The impact that humanity is having on climate change is directly related to the fact that there are so many of us. Add on top of our shear numbers the fact that we treat the planet harshly and it is clear why we are moving toward a global crisis.
Consider some facts about the growth of human population. Humans have been on the planet for hundreds of thousands of years. It took until 1804 for our numbers to reach 1 billion. It took another 123 years to reach 2 billion in 1927. It only took another 33 years for us to reach 3 billion in 1960 and 14 years to reach 4 billion in 1974. That means that if you are older that 40 the world’s population has doubled in your lifetime. There are now 6.6 times more of us now than 200 hundred years ago. It is also during these 200 hundred years that the Industrial Revolution occurred, bringing with it the use of fossil fuels for powering our societies and economies.
It is not clear, and has been open to debate as to what the “natural” or “perfect” level of human population is for the earth. What is the global number that could be sustained indefinitely in a perfect and interrelated manner on Earth? There is no correct answer to that question. It is clear that a few hundred million of us living lives of hunters and gatherers and limited agriculture would probably not over burden the planet. Since that milestone was passed more than a millennium ago we must now look at how many there are of us, how we conduct ourselves relative to impact on the biosphere, and, given that there are 6.6 billion of us, how must we adapt all our behavior to have a future on this planet that is sustainable and might go on for centuries.
Humanity did not even consider this equation until recently. There was no global council 100 years ago discussing the need for slow growth from the 2 billion population level at that time. We did not, as a species, make any conscious decision about managing our numbers as it might relate to the capacities of our spaceship earth. Quite the contrary our history has been one of ever greater numbers. Create large families to till the farm and work the family business and to offset infant mortality. Create ever larger populations to fuel our economies based upon unlimited growth. Large families and endless growth has driven us. The perception was that resources were infinite and there was therefore no need to consider the fact that constant growth and expansion might one day come up against finite resources and threaten our very existence. It could be argued that the photo of a lonely Earth floating in infinite blackness that was sent back by the Apollo spacecraft in 1969 was the first image that suggested a finite planet to us all. But of course we have more than doubled our population since then.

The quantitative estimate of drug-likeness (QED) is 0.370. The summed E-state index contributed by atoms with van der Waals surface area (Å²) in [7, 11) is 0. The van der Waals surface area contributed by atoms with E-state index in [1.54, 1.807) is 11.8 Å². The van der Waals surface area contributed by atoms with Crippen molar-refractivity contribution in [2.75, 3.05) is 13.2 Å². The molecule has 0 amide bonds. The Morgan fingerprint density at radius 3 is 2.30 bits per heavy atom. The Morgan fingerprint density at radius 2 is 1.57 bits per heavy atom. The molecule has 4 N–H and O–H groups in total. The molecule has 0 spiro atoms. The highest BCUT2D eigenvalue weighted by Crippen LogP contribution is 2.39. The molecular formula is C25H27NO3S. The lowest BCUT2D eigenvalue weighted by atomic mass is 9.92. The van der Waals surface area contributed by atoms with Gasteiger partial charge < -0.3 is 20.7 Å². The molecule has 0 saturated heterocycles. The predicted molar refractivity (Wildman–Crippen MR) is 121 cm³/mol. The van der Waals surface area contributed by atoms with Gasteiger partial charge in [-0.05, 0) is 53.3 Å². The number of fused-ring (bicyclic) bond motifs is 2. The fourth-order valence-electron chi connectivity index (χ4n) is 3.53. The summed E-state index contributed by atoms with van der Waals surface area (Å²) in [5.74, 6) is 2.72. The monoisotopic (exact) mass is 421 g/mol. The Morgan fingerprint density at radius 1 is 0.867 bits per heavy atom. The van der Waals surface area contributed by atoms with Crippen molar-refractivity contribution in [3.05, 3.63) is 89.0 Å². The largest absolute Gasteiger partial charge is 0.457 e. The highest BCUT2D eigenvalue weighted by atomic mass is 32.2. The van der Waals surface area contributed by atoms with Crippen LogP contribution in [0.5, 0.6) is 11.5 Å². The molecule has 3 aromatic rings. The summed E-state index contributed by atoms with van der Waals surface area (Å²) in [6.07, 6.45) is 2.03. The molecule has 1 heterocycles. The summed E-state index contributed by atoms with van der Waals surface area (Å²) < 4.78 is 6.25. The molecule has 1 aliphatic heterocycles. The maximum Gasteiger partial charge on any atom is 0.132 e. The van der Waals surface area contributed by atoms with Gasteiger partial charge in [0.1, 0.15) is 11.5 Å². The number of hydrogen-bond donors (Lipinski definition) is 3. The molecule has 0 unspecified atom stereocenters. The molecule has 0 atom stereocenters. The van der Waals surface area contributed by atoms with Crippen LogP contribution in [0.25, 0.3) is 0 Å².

Since we did not manage our growth, we now are confronted with the consequences of mindless growth. What that means we must collectively decide, and soon. We really have only a few options. The first is to accept zero planetary population growth. The second is to end all burning of fossil fuels by finding replacement energy sources that are renewable. The third is to use innovation, invention and new technologies to change how we live and how we interact with the planet. The fourth is to accept that what we have brought with us from our collective past can no longer be the norm. We might have to give up ideas of unmanaged growth, fresh food, fish and all sorts of things we accept as part of the human experience. If we haven’t been able to manage our numbers, we must manage how our species lives. I don’t like it, you don’t like it, but we have birthed ourselves to a number that our precious spaceship can no longer sustain.
It has been said that if all of the earth moves up to the energy consumption level of the developed countries we would need three planet earths’ worth of fossil fuel resources to sustain us. James Lovelock, the visionary scientist who first suggested the Gaia theory, that the planet is a single, complex, interrelated organism has recently spoken with despair. He sees the climate change that is occurring as Gaia moving to rid itself of the virus that is the human species, in order to protect itself. We have become the virus that threatens Gaia. He has suggested that the climate disruptions ahead will shrink the 6.6 billion of us down to 500 million by the end of the century. He has suggested that it might already be too late to alter that scenario. In other words, since we didn’t manage our species growth, Gaia is stepping in to do it for us.
We must act now. Debating whether there is global warming and whether we are contributing to it is no longer an option. It is, as was pointed out in the last column, an issue of risk management. The incremental steps discussed by our so called leaders will not be enough. Collectively we must mobilize and change how our species conducts itself. We must make it very personal to get this underway. Think of it this way: if Lovelock is even remotely close to being right, then if you know someone under the age of 10, or if you envision grandchildren, actions taken today might save their lives. You are responsible for future generations even having a chance. We all are.